Rethinking the town's FAR regulations
December 18, 2002
The drumbeat of anti-FAR sentiment in town has been constant for several years. Even so, the Planning and Zoning Commission has been working to reinstate a modified form of the floor area ratio rules that were adopted in part to regulate the size of houses built in town. Now the Representative Town Meeting has weighed in with a resolution asking for another look at the situation.
Foes say the FAR regulations didn't work when they were in effect between 1998 and earlier this year. A court decision tossed them out because of problems in notifying the town about the rules when they were adopted.
While the commission's initial reaction was to simply vote anew on the FAR regulations -- with a few alterations to deal with conservation zones and other nuances -- townspeople opposing this house-sizing strategy have pointedly questioned whether other approaches wouldn't be more effective.
The genesis of the Planning and Zoning Commission's FAR strategy was a resolution approved by the RTM back in 1998 seeking an initiative to control the development of oversized houses within our town. Now the matter has come full circle, with the RTM's sense-of-the-meeting vote Dec. 10 that urges a new examination of how best to implement appropriate controls.
While some RTM members told staff writer Ryan Jockers the 2-1 vote doesn't rule out the use of floor area ratios as a tool for controlling construction, it is plain to us that community sentiment supports different tactics. Failure to get this message could pose problems for the Planning and Zoning Commission, which sometimes has seemed out of touch with town residents.
We've been critical in the past of the unwieldy way the RTM can sometimes conduct its business. But in this case, the 229-member town legislature showed its value as a democratic institution, conveying a message from the public to another branch of town government. The vote -- 119 to 54, with 13 abstentions -- to us reflects enough of a consensus for the Planning and Zoning Commission to re-think its plans.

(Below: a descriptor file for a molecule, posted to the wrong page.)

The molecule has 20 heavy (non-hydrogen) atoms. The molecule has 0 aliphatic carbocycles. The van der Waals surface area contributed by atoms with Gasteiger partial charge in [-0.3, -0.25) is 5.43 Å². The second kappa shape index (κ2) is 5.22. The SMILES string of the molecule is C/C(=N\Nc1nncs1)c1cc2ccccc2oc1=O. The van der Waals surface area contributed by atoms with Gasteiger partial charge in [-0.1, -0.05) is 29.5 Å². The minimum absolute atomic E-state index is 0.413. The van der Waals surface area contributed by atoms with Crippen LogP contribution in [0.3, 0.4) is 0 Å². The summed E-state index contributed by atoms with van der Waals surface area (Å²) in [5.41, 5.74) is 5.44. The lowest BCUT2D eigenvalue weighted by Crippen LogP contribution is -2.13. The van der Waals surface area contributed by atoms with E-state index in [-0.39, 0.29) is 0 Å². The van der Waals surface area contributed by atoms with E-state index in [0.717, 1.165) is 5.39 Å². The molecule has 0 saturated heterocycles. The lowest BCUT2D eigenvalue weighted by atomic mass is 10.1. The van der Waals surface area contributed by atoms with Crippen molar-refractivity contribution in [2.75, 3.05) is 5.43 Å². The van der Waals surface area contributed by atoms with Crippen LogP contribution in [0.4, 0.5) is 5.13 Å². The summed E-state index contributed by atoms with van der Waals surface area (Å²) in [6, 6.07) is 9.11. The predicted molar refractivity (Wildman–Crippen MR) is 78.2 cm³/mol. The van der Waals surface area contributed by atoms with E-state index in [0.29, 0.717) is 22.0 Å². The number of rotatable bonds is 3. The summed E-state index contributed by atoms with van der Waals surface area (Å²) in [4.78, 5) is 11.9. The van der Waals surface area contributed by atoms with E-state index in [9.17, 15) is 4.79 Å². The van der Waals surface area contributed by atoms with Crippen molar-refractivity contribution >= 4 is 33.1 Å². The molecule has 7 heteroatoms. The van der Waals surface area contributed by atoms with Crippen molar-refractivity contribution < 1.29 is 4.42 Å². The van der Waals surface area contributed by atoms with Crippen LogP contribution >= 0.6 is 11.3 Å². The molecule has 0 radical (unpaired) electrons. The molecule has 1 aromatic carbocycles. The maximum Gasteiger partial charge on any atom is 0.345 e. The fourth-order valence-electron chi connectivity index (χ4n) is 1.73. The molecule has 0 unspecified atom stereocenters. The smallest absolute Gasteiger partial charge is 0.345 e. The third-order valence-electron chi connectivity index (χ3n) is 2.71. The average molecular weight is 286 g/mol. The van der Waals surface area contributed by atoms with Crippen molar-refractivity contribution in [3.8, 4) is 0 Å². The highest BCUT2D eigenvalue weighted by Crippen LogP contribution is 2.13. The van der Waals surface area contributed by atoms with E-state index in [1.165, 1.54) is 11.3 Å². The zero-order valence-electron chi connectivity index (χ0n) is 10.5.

In the past we've suggested that pinning all the town's efforts at controlling the size of new residences on the floor-area-ratio calculations approved by the commission didn't reflect the best use of available zoning tools. Now that the RTM has suggested a review of the problem, we hope the commission will look at other measures, such as setbacks and side-yard limits, that combined with floor-area regulations might better address the needs of our town.
We also agree with some of the FAR critics that whatever regulations are adopted in an effort to prevent the spread of so-called McMansions, the rules should not unduly penalize people by preventing them from building houses consistent in size to their neighborhood. Fairness in this matter is particularly important, because it involves people's homes and their families.
One way the commission might deal with this challenge -- and enlighten some tough critics -- could involve enlisting their help in looking into how other municipalities in Connecticut and elsewhere have addressed the same problem. Greenwich isn't the only place where huge houses have marred the landscape.
In the meantime, now that the RTM vote is on the record, it wouldn't hurt for the Planning and Zoning Commission to openly discuss where it stands and where it will be going as it tries to address the issue. Candor would be better than consistency in building support for the tough task the commission is facing.